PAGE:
[from] doctors who were not involved in direct patient care (medical
          administrators, pathologists, radiologists). None were in the trenches
          of primary care.”  She suggests that because they weren’t peers that somehow that criticism wasn’t valid.  I wanted to suggest that a front line primary care doctor, a peer, can disagree with her point of view.

          I agree that I have a very robust system at Kaiser Permanente that helps me provide the outcomes I noted.  I also list other systems that exist like Virginia Mason and Intermountain Healthcare, which though not Bellevue Hospital / NYU, demonstrate it is possible to have both great clinical outcomes and bedside manner. 

          I do agree with Dr. Ofri that simply giving doctors report cards and telling them to try harder will simply achieve mediocre outcomes.  You are correct that is very possible that any doctor working in Dr. Ofri’s practice may not do any better than she does and that does include me.

          However, if the doctor’s mindset is automatically set that the two can’t be done – great clinical outcomes and bedside manner – then even surrounding and supporting doctors in thoughtfully designed systems will also generate mediocre results. 

          If doctors believe that, so does the public.

          And that is my concern.

          • WhiteCoat Rants

            Anyone can disagree with Dr. Ofri’s point of view, but one of Dr. Ofri’s points was that the motives, experience, knowledge, and credibility of those who judge her should be taken into account when weighing their opinions. Would you agree or disagree that administrators and doctors who have never touched a patient have less of a basis to criticize Dr. Ofri’s outcomes? In fact, have *you* ever worked in an inner city hospital and had your feet held to the fire for patient outcomes?

            It isn’t fair for you to say that Dr. Ofri and “many other doctors are making a fundamental attribution error is assuming that somehow doctors can’t do both [i.e. have good bedside manners and achieve good 'report card' patient outcomes].” Dr. Ofri appears to be saying that in her practice environment she is having difficulty achieving both, not that “doing both” can never occur.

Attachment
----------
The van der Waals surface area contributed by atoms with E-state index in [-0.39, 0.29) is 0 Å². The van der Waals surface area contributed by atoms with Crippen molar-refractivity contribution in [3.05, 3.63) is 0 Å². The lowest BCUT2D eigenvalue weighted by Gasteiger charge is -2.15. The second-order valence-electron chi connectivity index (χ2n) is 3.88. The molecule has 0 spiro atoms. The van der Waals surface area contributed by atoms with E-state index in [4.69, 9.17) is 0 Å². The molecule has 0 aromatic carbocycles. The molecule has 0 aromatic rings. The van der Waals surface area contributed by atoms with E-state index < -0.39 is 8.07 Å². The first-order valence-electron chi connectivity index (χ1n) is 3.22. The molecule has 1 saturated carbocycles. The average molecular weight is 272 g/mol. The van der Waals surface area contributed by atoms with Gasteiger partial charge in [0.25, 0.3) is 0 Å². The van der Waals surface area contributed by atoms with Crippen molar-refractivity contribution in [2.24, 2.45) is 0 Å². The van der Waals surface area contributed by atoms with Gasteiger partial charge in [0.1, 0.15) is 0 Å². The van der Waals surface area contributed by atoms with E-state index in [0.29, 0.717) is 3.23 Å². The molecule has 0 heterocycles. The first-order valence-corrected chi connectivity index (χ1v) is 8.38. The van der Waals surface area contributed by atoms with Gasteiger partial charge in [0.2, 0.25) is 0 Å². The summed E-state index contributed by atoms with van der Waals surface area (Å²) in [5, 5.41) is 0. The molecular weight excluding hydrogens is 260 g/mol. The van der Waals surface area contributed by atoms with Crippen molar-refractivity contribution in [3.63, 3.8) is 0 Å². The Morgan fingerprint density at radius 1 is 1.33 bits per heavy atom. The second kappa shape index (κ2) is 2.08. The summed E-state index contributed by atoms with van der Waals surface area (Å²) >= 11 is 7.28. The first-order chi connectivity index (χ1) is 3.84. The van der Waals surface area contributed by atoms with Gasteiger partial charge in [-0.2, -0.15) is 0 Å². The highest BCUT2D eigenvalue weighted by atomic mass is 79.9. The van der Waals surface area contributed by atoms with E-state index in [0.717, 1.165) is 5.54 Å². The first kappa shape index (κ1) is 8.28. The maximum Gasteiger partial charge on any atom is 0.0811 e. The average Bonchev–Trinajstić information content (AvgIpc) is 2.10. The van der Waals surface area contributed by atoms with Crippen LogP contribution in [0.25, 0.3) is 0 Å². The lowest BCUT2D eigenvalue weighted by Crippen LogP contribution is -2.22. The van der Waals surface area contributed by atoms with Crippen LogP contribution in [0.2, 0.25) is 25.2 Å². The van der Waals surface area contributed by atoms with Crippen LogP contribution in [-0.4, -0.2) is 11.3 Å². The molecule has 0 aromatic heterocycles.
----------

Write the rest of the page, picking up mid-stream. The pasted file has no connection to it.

You list other systems that have achieved the goals you write about, but still, you have not told your readers whether you are comparing apples to apples. Are Virginia Mason and Intermountain Healthcare equivalent to Bellevue in their demographics and support systems? If not, your argument is akin to saying “I earn a good living, other people I know earn a good living, therefore everyone in the United States should be able to earn a good living. Why are there so many people on unemployment?”

            The only point that you should be making is that someone in your position, with your patient volumes and demographics, and with your support system has the ability to achieve both good patient outcomes and good bedside manner scores. That’s it. Expanding your argument to apply to other systems – especially when you admit that you have no idea how those systems operate – is inappropriate.

            You want to make a point that both outcomes “can” be achieved. Fine. Point taken. Humans “can” go to the moon, men “can” run a 4 minute mile, and the New York Yankees “can” win the World Series. That doesn’t mean that all humans or baseball teams are able to achieve those accomplishments.